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Festival F.O.M.O.: A Look at Camp Bisco

If the first 26 years of my life were to be organized a series of names, dates and numbers, a few choice asterisks would no doubt mark the setlist for my otherwise ordinary suburban existence. Of course, there are the precious memories,’ like the first time I lost a tooth (I cried), my Bar Mitzvah (my Mom cried) and the first time I collaborated with a member of the opposite sex (what’s this site rated again?)the personal victories (making it to New York City), the professional accomplishments (making it into a magazine) and that somewhat fuzzy middle ground between the two I often wish I had a message board of my own to make sense of each morning and then, of course, the embarrassingly geeky moments which only someone who once named all his goldfish after Grateful Dead keyboardists would truly appreciatelike, say, last spring when the Disco Biscuits surpassed Phish as the band I’ve seen the most last spring.

And, without delving into full blog-style retrospection, I’ll simply say that, shortly before the Disco Biscuits’ Highline shows last May I sent the following e-mail to Marc Brownstein and Jon Gutwillig while sitting next to my new goldfish, Little Bruce Hornsby:

Hi guys. So I don’t geek too, too much (publicly), but am pretty excited tonight, for it marks quite the life transition for me. Nope, not getting married for having another bris, but, instead, after many years, tonight the Disco Biscuits will surpass Phish as the band I’ve seen live the most amount of times, which for a dork like me is pretty music the biggest deal in my music world. I know you don’t take requests, but if my first and favorite Biscuit song, "Little Betty Boop," worked its way into your setlist tonight or this weekend, I’d no doubt bounce so high I hit the ceiling (or at least the balcony). Ah, yes it took over 7 years to work my way uptown from Wetlands to 16th St (got to love New York traffic).

Though I saw many bands many times before the Disco Biscuits and have devoted a great deal of my attention to many others since, I’m not surprised they’ve managed to absorb so much of my time and energy because, as my friend Dee is fond of saying, along with moe., String Cheese Incident, Umphrey’s McGee and a few select other great bands, they know how to use the F.O.M.O as a force.

It’s a technique invented by the Grateful Dead, perfected by Phish and Widespread Panic and wonderfully inverted by the third-generation jambands that still make headlines in our daily news section on this very site: the ability to mesh jaw dropping improvisational music with the Fear of Missing Out. In my opinion, it’s what makes the jamband scene standout from almost any other musical niche and, at the end of the day, is a primary reason fans keep coming back show after show, even if they’ve spent more holidays with a given band than, say, their family, significant other or even Facebook pages. It’s the special covers, the colorful theatrics and the rare bust outs that only seem to happen while you’re looking in another direction.

Even at a time when festivals by and large pride themselves on being open-eared and stylistically eclectic, I think it’s fare to say that the modern music gathering has taken a cue from jam-nation by firmly rooting both its visual and musical offerings in the uniqueness F.O.M.O. embodieswhether it’s Tool allowing a sit-in at Bonnaroo this summer or Radiohead playing its longest set since its club days last summer.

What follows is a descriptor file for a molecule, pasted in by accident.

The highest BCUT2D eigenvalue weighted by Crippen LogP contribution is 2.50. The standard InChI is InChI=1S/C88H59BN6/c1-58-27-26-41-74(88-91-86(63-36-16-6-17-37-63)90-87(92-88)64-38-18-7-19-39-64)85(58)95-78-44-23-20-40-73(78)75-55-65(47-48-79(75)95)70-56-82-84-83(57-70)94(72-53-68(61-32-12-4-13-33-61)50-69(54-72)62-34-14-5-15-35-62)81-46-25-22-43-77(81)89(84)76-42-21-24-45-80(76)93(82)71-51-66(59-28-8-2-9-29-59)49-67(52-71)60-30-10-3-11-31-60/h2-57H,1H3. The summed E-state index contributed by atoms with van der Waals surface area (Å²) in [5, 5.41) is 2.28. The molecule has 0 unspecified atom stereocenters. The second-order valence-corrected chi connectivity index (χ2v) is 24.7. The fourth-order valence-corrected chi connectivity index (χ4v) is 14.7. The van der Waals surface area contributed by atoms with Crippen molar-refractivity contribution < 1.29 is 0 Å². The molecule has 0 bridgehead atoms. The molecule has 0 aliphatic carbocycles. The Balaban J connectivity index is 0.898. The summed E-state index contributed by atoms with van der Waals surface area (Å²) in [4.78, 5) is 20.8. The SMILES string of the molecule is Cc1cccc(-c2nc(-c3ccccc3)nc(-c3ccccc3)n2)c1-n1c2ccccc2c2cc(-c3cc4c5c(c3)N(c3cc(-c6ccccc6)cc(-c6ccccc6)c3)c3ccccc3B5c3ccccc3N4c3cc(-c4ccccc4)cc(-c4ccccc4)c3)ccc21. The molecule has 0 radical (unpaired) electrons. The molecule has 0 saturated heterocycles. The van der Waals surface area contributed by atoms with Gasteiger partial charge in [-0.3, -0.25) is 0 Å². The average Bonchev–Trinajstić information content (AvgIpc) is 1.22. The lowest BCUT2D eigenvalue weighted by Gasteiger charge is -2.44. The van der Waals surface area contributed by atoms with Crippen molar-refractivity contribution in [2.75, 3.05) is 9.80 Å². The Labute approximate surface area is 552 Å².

If mega-festivals like Coachella and Bonnaroo are about sampling bits and pieces of several different types of music, mid-level festivals like 10,000 Lakes and Wakarusa are about epitomizing a region’s flavor and cozier gatherings like Gathering of the Vibes and High Sierra are about capturing a certain vibe, than Camp Bisco, moe.down and the various events held at Horning’s Hideout are about bringing together all the fans a given band has touched over past year in that slightly mushy, but always exciting Yearbook kind of way (or Summer Annuals if you collected comic books as a kid). Of course, Camp Bisco was also filled with those F.O.M.O moments, from rare new songs like “Glastonbury” and “Rockafella” to even rarer older material like “Rainbow Song” and “Sound One” to new covers of material by bedfellows like Muse to sit-ins by Disco Biscuit heroes like Simon Posford and fostered any number of musical gems (be sure to download the group’s surprise afternoon set or Posford’s rare performance with a live band).

Now, like any holiday celebration, it is sometimes difficult to separate the message from the Manishevitz, so, even though most of Camp Bisco’s best musical moments have already been analyzed for hours online, we thought we’d look back at some of the event’s best backstage moments through the eyes of longtime photographer Dave Vann. Below he presents the weekend from every angel possible, except of course what actually took place onstage, but from start to finish we feel you can feel the F.O.M.O.

Not your typical father/son bonding moment: Zach Brownstein helps his Dad Marc sign autographs

The bus stops here: Umphrey’s McGee enjoy a rare moment of rest before flying home to open for Dave Matthews Band

Can you can tell these guys live in Brooklyn now? 2008’s best band, American Babies, bond backstage.

STS9 + a few friends

Some Bisco kidz Sure have bling: Slick Rick backstage

1 for $3, 2 for $50: Lot Prices in the 21st century

Four men who love being called a jamband: Bustle in Your Hedgerow

Let’s skip the Sears trip this spring: the Brownstein family

The new Warren Haynes? Rising Festival Star Girl Talk

The Colorado Kid: Jamie Janover

SCI Remixed: EOTO

Field of Dreamz

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